Detention Center Volunteer Training
A group of nearly 100 volunteers help to fulfill the spiritual needs of the inmates at the Jackson County Detention Center each year. Almost half of them gathered Saturday at the center for their annual Refresher Training session.
Chaplain Gene Purtle explained that some of those volunteers do Sunday Services, others teach studies mid-week, and some distribute materials. “I require them to come in annually for what I call a Refresher Training. The idea is just to keep them thinking about the special setting they are working in. We want them to be very familiar with issues of safety and security and other things they might need to be aware of when inside JCDC,” he said.
Before this Saturday’s training session volunteers were greeted by County Executive Frank White, Jr., and legislators Scott Burnett, Alfred Jordan and Crystal Williams who thanked the group for the work they do and the time they spend with inmates.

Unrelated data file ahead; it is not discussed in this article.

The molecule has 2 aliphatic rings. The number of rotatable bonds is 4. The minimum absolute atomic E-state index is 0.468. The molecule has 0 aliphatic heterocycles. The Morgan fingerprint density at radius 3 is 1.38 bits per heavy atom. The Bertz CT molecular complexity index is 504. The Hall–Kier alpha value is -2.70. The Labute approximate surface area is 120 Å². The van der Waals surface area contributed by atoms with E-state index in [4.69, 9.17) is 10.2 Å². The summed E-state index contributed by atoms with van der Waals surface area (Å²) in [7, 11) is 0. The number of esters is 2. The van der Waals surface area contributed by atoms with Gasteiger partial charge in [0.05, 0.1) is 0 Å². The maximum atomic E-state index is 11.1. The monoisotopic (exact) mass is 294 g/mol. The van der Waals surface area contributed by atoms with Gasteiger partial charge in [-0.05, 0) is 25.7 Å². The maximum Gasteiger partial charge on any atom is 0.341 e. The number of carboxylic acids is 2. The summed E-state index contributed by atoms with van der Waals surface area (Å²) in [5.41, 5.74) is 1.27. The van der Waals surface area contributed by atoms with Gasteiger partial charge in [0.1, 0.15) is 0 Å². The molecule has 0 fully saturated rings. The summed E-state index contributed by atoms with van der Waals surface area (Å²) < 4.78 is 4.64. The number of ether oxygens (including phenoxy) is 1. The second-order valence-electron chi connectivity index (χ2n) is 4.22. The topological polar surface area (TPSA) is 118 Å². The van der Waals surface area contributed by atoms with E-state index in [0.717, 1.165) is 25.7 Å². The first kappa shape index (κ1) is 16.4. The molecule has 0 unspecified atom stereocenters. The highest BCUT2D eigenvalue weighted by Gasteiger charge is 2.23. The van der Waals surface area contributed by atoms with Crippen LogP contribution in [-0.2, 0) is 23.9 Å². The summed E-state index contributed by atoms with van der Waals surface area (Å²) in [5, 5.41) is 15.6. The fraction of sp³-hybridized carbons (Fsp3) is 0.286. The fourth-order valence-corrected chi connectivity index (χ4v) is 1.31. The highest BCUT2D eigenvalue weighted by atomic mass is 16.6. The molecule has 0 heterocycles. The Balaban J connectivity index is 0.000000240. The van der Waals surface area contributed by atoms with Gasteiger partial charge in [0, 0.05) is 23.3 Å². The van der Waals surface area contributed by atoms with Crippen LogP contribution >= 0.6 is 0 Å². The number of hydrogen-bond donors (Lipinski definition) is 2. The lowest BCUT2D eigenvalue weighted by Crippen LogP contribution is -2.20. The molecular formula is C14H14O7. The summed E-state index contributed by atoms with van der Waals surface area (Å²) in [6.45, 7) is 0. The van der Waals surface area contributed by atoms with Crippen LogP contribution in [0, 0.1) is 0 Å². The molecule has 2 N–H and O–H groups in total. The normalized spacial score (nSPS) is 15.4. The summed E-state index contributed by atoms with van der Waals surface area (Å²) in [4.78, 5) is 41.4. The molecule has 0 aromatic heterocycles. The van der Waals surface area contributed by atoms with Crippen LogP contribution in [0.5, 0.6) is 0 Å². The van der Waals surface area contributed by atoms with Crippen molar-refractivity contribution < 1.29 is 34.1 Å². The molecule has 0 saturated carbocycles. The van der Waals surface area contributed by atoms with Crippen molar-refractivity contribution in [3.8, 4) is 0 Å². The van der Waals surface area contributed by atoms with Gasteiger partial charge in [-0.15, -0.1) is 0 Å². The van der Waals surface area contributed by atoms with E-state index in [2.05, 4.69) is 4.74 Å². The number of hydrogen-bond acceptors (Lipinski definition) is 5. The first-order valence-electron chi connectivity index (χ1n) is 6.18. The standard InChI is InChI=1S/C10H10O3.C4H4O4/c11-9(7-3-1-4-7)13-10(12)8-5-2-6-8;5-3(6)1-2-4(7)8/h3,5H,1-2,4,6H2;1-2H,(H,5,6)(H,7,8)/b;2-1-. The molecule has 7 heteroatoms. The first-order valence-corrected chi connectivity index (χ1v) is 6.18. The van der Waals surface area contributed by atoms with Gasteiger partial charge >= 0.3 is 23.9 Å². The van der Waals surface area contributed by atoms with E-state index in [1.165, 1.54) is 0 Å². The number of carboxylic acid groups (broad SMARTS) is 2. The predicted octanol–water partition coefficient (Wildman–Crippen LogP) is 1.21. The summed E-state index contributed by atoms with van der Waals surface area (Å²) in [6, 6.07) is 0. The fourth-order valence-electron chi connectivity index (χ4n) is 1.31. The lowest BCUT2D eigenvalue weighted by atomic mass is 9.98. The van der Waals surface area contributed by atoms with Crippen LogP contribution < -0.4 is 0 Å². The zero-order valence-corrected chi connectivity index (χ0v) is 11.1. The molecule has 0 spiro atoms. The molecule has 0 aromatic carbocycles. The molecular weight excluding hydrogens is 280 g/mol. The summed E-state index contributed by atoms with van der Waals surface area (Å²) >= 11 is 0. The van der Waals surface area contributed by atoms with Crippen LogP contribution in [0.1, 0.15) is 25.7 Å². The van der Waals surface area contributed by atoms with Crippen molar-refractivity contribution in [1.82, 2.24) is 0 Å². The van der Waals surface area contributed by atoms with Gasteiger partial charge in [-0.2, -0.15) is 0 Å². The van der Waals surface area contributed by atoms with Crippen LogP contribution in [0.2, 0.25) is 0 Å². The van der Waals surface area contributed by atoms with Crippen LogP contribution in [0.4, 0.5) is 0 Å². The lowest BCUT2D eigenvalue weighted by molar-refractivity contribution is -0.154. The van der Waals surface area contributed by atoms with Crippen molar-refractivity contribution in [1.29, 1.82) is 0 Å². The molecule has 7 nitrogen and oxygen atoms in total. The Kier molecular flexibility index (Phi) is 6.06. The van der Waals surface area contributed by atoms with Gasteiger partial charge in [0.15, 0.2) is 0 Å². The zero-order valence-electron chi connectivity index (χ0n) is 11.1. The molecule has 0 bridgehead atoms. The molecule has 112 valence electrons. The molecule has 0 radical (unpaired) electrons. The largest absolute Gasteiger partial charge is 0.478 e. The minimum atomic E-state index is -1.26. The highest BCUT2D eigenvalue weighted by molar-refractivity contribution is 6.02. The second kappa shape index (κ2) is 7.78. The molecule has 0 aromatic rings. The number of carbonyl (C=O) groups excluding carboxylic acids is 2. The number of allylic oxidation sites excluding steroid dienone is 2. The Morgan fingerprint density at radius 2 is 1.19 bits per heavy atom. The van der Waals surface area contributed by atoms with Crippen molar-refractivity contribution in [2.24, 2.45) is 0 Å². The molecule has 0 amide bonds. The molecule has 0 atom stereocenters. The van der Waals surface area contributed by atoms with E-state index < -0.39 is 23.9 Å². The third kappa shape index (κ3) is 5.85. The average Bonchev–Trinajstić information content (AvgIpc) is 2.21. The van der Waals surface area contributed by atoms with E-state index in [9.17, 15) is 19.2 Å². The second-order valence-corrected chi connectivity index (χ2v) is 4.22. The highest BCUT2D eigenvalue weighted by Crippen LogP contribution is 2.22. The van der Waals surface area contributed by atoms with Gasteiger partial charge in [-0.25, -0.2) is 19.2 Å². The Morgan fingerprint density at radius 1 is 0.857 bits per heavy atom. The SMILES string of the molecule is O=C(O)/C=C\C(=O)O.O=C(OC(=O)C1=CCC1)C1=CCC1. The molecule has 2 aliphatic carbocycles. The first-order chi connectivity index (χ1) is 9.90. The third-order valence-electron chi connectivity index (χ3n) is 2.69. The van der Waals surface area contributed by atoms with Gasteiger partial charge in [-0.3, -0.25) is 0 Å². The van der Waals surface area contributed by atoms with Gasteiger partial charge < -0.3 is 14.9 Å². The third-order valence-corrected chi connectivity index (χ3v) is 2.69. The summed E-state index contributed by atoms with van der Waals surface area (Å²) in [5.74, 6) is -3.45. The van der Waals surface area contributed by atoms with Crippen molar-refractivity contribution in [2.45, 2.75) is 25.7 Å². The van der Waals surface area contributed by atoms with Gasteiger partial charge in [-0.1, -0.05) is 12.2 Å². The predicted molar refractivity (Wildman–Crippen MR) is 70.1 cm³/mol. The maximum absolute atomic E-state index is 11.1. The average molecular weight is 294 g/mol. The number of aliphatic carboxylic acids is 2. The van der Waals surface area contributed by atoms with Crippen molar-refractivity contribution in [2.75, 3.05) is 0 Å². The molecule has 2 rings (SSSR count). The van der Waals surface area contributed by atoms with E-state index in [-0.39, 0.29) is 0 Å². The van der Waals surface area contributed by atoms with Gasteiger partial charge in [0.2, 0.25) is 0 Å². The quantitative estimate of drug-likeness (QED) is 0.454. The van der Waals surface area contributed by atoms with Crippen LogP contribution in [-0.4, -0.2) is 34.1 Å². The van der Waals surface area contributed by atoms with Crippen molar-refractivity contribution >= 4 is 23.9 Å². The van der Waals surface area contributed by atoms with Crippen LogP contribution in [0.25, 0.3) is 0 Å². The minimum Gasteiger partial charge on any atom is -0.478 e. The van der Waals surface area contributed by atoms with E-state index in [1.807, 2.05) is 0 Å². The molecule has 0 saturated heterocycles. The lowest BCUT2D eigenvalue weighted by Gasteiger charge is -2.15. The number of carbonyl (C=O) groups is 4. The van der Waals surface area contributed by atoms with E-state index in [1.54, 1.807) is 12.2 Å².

“Thank you, thank you for your service,” White said, “I am grateful for your selflessness, dedication and kindness. Your caring hearts and understanding are truly a blessing to our inmates.”
“Our job at Jackson County is to ensure the safety and security of our inmates, but we must also remember the importance of spiritual support and the positive impact it can have on a person’s attitude and behavior. Because of you, we are working to create a more stable environment for our inmates, staff and the public,” he said. “It is my hope that once inmates leave here, they’ll be driven to lead a productive life as a citizen and not come back to this facility. Your volunteer work is a step toward making that happen.”
During the training Corrections Director Joe Piccinini talked about many of the issues the jail is facing and how they are being dealt with. He also answered questions from the group. Corrections Officers also took volunteers through training on PREA, the Prison Rape Elimination Act and other scenarios including role playing on how to handle certain things that might come up when interacting with an inmate.
“Ninety-five percent of people that go to jail and prison will at some point return to our communities. We want their behavior to improve so that they might be productive citizens. A Correctional Center should have means of correcting behavior beyond just incarceration. True spiritual change often brings significant behavioral change,” Purtle said.